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The Value of Humanizing Villains

Since last Wednesday’s release of The Handmaid’s Tale episode 6 “A Woman’s Place,” I have seen a fair bit of backlash on social media (mostly Tumblr, rather predictably) questioning the decision to focus primarily on Serena Joy Waterford and her life prior to and during the government coup. The impression these people seem to have is that the creators are trying to make them like Serena Joy or feel bad for her when she actually represents much of what is wrong with the regime. This is an understandable reaction, but a misguided one. The point of humanizing Serena Joy is not to make her likeable, but to make her relatable.

Unfortunately, some modern branches of social justice politics mock and degrade people who are able to find and engage with the humanity in their oppressors as a way to create change (and a very effective way at that—I would know). Perhaps that is why this was such a common reaction; feeling any empathy at all for someone who is an unintentional analogue of a Trump remorse voter might be awkward. Here’s the thing, though. Empathy is a great quality to possess if one wants to be any good at self-reflection. And shows like The Handmaid’s Tale are meant to make us reflect on ourselves and our society.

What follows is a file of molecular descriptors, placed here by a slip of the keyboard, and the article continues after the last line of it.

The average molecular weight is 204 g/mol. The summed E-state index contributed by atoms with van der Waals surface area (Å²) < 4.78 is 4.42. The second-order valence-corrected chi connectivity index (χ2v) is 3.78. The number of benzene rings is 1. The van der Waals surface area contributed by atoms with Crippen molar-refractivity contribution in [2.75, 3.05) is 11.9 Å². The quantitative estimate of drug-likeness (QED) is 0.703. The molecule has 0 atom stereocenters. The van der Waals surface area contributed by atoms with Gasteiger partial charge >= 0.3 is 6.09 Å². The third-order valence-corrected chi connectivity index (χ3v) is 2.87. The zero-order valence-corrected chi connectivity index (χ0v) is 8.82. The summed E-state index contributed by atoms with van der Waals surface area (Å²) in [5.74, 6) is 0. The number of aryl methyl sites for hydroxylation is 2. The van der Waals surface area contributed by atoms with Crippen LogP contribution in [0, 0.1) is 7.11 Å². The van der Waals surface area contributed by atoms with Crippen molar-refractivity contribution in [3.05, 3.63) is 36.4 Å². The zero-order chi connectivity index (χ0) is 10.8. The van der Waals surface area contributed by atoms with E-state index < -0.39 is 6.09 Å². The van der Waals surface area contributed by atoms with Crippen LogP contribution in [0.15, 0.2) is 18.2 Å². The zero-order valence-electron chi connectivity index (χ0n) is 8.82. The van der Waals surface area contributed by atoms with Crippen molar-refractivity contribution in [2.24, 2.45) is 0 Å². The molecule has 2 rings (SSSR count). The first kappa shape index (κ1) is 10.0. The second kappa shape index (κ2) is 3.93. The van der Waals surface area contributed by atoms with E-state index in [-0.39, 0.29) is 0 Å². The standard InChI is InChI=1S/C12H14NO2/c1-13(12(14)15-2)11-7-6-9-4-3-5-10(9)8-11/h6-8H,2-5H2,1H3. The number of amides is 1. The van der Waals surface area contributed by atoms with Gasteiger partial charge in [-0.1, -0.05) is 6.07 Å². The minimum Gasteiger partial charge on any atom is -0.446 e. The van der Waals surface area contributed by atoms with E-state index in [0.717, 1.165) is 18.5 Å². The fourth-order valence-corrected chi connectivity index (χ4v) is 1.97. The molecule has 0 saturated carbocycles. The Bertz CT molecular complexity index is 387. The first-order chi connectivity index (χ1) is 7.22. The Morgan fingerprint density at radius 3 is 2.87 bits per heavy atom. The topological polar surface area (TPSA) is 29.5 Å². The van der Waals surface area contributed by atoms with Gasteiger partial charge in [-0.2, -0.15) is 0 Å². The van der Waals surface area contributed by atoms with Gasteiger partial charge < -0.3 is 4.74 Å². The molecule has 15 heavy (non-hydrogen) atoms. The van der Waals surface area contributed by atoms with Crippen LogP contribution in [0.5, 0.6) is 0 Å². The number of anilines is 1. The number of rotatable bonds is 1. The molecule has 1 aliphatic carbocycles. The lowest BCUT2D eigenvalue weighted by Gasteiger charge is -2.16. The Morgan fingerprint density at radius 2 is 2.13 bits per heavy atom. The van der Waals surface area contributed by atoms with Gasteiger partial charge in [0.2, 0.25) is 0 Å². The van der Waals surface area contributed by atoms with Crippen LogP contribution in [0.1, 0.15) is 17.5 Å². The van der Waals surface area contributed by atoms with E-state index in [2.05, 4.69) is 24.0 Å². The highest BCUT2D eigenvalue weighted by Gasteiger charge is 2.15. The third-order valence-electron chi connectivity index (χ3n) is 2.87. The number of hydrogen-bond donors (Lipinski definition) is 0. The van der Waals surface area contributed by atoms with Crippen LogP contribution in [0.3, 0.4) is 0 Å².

I should clarify here that empathy and sympathy are not one in the same. Sympathy in general means feeling sorry for someone, whereas empathy is better described as: “identification with, understanding of, and vicarious experience of another person’s situation, feelings, and motives.” One need not feel bad for a person or character to be able to put themselves in that person’s shoes and understand their feelings or motives.

The point of humanizing Serena Joy is not to make her likeable, but to make her relatable.